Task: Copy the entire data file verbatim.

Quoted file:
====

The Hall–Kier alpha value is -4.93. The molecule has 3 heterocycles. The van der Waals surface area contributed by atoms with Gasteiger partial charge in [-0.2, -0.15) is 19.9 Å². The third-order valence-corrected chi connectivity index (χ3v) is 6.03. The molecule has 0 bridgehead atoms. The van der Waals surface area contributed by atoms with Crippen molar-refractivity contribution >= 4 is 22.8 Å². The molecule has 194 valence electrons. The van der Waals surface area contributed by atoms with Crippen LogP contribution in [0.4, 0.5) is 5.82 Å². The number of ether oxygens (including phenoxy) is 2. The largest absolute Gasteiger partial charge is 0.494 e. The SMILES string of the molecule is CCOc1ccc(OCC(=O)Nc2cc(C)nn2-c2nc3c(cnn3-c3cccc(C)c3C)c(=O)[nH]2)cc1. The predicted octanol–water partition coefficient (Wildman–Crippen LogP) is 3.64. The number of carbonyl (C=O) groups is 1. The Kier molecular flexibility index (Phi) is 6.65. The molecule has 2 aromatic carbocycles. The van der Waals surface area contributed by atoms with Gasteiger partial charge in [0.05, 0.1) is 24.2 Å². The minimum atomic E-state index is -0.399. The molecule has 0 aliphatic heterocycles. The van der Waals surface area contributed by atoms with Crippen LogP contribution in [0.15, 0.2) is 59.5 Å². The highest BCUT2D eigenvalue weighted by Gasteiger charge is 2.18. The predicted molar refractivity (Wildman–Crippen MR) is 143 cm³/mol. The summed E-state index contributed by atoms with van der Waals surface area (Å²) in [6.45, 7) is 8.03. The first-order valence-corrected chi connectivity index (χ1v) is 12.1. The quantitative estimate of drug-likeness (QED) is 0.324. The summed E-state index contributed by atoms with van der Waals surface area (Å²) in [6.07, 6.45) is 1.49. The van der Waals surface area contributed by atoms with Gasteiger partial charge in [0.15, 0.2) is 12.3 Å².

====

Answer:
The Hall–Kier alpha value is -4.93. The molecule has 3 heterocycles. The van der Waals surface area contributed by atoms with Gasteiger partial charge in [-0.2, -0.15) is 19.9 Å². The third-order valence-corrected chi connectivity index (χ3v) is 6.03. The molecule has 0 bridgehead atoms. The van der Waals surface area contributed by atoms with Crippen molar-refractivity contribution >= 4 is 22.8 Å². The molecule has 194 valence electrons. The van der Waals surface area contributed by atoms with Crippen LogP contribution in [0.4, 0.5) is 5.82 Å². The number of ether oxygens (including phenoxy) is 2. The largest absolute Gasteiger partial charge is 0.494 e. The SMILES string of the molecule is CCOc1ccc(OCC(=O)Nc2cc(C)nn2-c2nc3c(cnn3-c3cccc(C)c3C)c(=O)[nH]2)cc1. The predicted octanol–water partition coefficient (Wildman–Crippen LogP) is 3.64. The number of carbonyl (C=O) groups is 1. The Kier molecular flexibility index (Phi) is 6.65. The molecule has 2 aromatic carbocycles. The van der Waals surface area contributed by atoms with Gasteiger partial charge in [0.05, 0.1) is 24.2 Å². The minimum atomic E-state index is -0.399. The molecule has 0 aliphatic heterocycles. The van der Waals surface area contributed by atoms with Crippen LogP contribution in [0.15, 0.2) is 59.5 Å². The highest BCUT2D eigenvalue weighted by Gasteiger charge is 2.18. The predicted molar refractivity (Wildman–Crippen MR) is 143 cm³/mol. The summed E-state index contributed by atoms with van der Waals surface area (Å²) in [6.45, 7) is 8.03. The first-order valence-corrected chi connectivity index (χ1v) is 12.1. The quantitative estimate of drug-likeness (QED) is 0.324. The summed E-state index contributed by atoms with van der Waals surface area (Å²) in [6.07, 6.45) is 1.49. The van der Waals surface area contributed by atoms with Gasteiger partial charge in [0.15, 0.2) is 12.3 Å².